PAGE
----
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Mama Yancey - JPop.com
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Mama Yancey

Mama Yancey

Mama Yancey


Estelle "Mama" Yancey (January 1, 1896 – April 19, 1986) was an American blues singer. Mama Yancey, born Estella Harris in Cairo, Illinois, grew up in Chicago, where she sang in church choirs and learned how to play the guitar. In 1917, when she was 21, she married Jimmy Yancey, who had traveled the U.S. and Europe as a vaudeville dancer. She often sang with him at informal get-togethers and house parties in the 1930s and 1940s and performed with him at Carnegie Hall, New York in 1948. Read more on Last.fm
Estelle "Mama" Yancey (January 1, 1896 – April 19, 1986) was an American blues singer. Mama Yancey, born Estella Harris in Cairo, Illinois, grew up in Chicago, where she sang in church choirs and learned how to play the guitar. In 1917, when she was 21, she married Jimmy Yancey, who had traveled the U.S. and Europe as a vaudeville dancer.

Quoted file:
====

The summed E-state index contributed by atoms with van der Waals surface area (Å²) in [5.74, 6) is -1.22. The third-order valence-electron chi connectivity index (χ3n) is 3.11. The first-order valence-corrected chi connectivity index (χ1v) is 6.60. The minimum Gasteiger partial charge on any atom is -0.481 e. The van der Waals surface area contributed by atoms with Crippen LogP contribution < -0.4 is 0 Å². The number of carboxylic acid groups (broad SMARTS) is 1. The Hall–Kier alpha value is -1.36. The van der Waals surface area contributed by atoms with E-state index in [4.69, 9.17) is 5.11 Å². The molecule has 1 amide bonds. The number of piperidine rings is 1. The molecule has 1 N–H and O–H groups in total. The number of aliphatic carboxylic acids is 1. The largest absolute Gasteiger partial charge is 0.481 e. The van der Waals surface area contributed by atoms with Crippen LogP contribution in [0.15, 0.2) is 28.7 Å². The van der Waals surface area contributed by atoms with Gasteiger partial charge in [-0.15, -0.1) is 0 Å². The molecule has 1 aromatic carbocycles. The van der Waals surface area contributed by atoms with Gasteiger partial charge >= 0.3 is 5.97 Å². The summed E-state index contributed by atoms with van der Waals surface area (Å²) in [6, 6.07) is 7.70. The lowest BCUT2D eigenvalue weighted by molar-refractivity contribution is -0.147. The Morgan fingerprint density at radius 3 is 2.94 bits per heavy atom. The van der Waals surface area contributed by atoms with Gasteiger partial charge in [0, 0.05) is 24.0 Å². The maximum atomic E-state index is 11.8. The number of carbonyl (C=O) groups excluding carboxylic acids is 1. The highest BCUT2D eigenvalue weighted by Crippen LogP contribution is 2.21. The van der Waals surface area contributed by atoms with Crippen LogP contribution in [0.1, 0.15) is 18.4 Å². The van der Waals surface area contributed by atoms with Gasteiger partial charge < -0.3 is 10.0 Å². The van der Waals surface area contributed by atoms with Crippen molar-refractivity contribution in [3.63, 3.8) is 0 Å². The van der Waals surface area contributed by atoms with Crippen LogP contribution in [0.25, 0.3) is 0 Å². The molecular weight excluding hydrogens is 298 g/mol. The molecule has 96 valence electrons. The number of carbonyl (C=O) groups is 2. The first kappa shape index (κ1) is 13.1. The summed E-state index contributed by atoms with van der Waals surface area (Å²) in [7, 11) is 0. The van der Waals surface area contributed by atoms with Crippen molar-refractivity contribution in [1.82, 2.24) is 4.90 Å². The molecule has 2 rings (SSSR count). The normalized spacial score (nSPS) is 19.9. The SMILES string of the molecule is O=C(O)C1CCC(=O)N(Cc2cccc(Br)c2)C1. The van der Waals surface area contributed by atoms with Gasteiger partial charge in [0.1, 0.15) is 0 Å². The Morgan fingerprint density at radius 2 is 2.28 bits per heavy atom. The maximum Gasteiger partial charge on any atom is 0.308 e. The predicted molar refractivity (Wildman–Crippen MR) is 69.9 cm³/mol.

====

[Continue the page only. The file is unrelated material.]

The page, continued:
She often sang with him at informal get-togethers and house parties in the 1930s and 1940s and performed with him at Carnegie Hall, New York in 1948. Because Jimmy Yancey was a great boogie-woogie/blues piano player, Estelle recorded frequently with her husband. In 1943, the Yanceys recorded for Session Records, and went back into the studio to record the album Pure Blues for Atlantic Records. The session was just a few months before Jimmy Yancey's death that same year. Estelle continued to perform and record.

One of the best examples of her soulful, expressive vocals can be found on an album for Atlantic Records, Jimmy and Mama Yancey: Chicago Piano, Vol. 1. (1952). Songs include "Lady Bump," "Devil Eyes," "Wizard Bump," "A-B-C of Love," "1-2-3-4...Fire!," "Big Bad Boy," "Baby Doll," "Smoke Gets in Your Eyes," "I'm Knocking (At Your Door)." Mama Yancey's recordings with other pianists include "South Side Blues" for the Riverside label (1961), some records with Art Hodes for Verve Records in 1965, and Maybe I'll Cry with Erwin Helfer for the Red Beans label in 1983, recorded at age 87. She was nominated four times for the Blues Music Awards as "Traditional Blues Female Artist." Estelle Yancey died April 19, 1986 in Chicago, Illinois. Read more on Last.fm.

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